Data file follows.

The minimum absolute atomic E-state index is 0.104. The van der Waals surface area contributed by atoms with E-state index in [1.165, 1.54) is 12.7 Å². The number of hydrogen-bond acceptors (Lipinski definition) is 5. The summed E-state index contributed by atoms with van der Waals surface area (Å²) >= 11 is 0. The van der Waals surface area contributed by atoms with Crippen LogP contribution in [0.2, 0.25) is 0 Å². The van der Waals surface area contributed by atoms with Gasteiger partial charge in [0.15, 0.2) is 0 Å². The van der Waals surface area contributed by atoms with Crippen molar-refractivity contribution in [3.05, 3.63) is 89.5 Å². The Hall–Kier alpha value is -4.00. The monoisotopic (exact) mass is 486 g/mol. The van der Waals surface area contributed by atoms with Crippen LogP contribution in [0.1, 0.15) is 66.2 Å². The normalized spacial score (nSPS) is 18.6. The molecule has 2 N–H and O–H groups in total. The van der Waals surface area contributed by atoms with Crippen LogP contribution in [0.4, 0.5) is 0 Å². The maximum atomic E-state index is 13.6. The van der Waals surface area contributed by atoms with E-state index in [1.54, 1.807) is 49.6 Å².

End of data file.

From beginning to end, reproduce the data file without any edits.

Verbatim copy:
The minimum absolute atomic E-state index is 0.104. The van der Waals surface area contributed by atoms with E-state index in [1.165, 1.54) is 12.7 Å². The number of hydrogen-bond acceptors (Lipinski definition) is 5. The summed E-state index contributed by atoms with van der Waals surface area (Å²) >= 11 is 0. The van der Waals surface area contributed by atoms with Crippen LogP contribution in [0.2, 0.25) is 0 Å². The van der Waals surface area contributed by atoms with Gasteiger partial charge in [0.15, 0.2) is 0 Å². The van der Waals surface area contributed by atoms with Crippen molar-refractivity contribution in [3.05, 3.63) is 89.5 Å². The Hall–Kier alpha value is -4.00. The monoisotopic (exact) mass is 486 g/mol. The van der Waals surface area contributed by atoms with Crippen LogP contribution in [0.1, 0.15) is 66.2 Å². The normalized spacial score (nSPS) is 18.6. The molecule has 2 N–H and O–H groups in total. The van der Waals surface area contributed by atoms with Crippen LogP contribution in [0.4, 0.5) is 0 Å². The maximum atomic E-state index is 13.6. The van der Waals surface area contributed by atoms with E-state index in [1.54, 1.807) is 49.6 Å².